Claudio Borio of the Bank of International Settlement speaks of high risks that EM currencies will collapse this year again. This collapse would make their wages in global comparison cheap again but capital should get expensive. We think that it could rise from 5% yield per average EM bond issuance today back to 8% as some years ago. We understand that many EMs are copying to some extend the wage and credit excesses that the U.S. and Europe lived through in the 1970s and early 1980s. No wonder, as for economic developments, in particular for the availability of financing, they were 20 or 30 years behind us. An important exemption from this rule, however, is China. China has accumulated far more capital than any other EM and is able to limit wage hikes thanks to its totalitarian regime and the Asian collective mentality.

We think that there are two types of EMs, the ones with rather autocratic governments and collective societies with sub-ordinance to the entrepreneur, like in China (this is the ETF “FXI”), Vietnam (VNM), South Korea (EWY), Malaysia (EWM) or Bangladesh. Thanks to wage oppression, investments still make sense in these countries.

Other EMs are too democratic or too individualistic, and wages rise too quickly. The major ones are Brazil (EWZ), India (PIN), South Africa (EZA), Turkey (TUR) , Argentina (ARGT) and maybe also Indonesia (IDX). Central banks must often obey political pressure, which leads to a depreciating currency and continuing wage pressure but rising financing costs. The BRICs have finally split, just as Jim Rogers predicted.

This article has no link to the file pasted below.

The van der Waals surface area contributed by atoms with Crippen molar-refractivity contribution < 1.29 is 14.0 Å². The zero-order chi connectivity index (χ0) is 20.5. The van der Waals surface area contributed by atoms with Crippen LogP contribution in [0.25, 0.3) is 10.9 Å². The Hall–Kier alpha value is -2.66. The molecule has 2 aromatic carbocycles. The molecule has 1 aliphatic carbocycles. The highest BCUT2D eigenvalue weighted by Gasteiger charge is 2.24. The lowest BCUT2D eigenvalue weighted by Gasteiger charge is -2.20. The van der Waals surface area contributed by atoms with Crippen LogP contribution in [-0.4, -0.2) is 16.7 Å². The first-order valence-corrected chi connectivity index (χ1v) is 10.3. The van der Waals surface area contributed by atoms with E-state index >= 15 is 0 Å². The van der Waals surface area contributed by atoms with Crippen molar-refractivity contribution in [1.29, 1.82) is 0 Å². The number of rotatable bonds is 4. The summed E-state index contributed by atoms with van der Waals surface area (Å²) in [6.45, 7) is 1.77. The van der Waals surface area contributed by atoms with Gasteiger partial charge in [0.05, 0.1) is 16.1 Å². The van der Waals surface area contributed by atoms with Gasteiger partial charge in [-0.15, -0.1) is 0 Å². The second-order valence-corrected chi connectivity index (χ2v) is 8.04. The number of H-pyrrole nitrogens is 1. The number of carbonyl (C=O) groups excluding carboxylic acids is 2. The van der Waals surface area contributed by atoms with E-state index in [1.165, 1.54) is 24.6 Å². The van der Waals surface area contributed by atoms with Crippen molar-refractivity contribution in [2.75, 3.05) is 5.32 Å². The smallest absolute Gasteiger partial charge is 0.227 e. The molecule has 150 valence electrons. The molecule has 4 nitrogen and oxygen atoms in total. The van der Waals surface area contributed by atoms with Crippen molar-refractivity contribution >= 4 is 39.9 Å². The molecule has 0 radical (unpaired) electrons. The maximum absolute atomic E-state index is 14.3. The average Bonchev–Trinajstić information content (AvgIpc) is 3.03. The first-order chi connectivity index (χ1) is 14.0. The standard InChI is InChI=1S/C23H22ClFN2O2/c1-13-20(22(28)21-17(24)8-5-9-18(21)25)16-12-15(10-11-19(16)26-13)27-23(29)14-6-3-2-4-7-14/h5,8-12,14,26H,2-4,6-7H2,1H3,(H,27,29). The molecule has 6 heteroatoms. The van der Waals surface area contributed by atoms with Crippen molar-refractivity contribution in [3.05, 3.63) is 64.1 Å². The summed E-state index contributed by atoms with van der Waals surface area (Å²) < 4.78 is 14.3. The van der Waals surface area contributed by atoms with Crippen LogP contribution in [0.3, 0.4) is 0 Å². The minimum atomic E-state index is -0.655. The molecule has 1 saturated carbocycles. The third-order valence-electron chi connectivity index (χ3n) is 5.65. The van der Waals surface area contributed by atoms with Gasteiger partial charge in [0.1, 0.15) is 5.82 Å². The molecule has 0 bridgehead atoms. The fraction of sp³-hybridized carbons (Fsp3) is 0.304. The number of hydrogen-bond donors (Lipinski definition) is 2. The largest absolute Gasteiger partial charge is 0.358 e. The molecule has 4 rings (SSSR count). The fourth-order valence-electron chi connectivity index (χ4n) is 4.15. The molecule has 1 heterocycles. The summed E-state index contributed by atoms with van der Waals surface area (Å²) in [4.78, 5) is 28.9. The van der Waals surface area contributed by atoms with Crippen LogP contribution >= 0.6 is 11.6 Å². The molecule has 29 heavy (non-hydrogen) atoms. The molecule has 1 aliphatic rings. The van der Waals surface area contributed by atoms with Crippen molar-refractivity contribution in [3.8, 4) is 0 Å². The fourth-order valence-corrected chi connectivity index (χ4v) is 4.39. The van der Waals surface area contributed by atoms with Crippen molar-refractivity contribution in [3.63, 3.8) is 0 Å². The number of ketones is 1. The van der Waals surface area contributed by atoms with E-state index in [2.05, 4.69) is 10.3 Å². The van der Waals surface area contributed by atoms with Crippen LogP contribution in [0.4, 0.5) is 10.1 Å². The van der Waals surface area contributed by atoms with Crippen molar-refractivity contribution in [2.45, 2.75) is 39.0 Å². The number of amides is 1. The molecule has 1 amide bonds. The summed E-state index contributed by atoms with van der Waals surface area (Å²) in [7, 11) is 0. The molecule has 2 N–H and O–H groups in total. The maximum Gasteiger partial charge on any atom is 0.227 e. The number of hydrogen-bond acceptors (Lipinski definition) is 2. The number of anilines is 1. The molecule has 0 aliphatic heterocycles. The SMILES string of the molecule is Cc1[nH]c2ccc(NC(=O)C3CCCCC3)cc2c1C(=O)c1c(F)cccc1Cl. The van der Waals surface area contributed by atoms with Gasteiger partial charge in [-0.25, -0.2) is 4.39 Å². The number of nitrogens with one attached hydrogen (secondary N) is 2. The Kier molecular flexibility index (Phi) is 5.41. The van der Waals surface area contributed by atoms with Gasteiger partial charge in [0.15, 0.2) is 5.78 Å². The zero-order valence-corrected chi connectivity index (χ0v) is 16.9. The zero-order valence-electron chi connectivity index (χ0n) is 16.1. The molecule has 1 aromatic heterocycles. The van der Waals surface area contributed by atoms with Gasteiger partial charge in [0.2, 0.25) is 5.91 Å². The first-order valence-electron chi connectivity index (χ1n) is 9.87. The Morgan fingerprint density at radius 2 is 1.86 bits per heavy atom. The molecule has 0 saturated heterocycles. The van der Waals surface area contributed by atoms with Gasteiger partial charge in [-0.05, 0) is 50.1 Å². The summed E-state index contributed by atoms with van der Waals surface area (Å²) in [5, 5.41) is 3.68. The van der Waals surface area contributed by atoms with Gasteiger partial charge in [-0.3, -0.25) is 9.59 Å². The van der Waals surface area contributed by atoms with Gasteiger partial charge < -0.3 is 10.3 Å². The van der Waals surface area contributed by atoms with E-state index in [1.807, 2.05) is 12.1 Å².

For us, wage differences and relative competitiveness drive the world economy and economic cycles. When wages rise quickly in EMs, then there is a big chance that the secular stagnation in the U.S. or in Europe will not last as long as expected.

Read more:

More about bond yield drivers on our page: What determines government bond yields.

 

References
  1. We do not want to discuss here neither technological improvements as most beautiful growth drivers are distributed to employers and employees nor if Free Banking without the Fed would have restored the equilibrium earlier than the Fed did. []
George Dorgan
George Dorgan (penname) predicted the end of the EUR/CHF peg at the CFA Society and at many occasions on SeekingAlpha.com and on this blog. Several Swiss and international financial advisors support the site. These firms aim to deliver independent advice from the often misleading mainstream of banks and asset managers. George is FinTech entrepreneur, financial author and alternative economist. He speak seven languages fluently.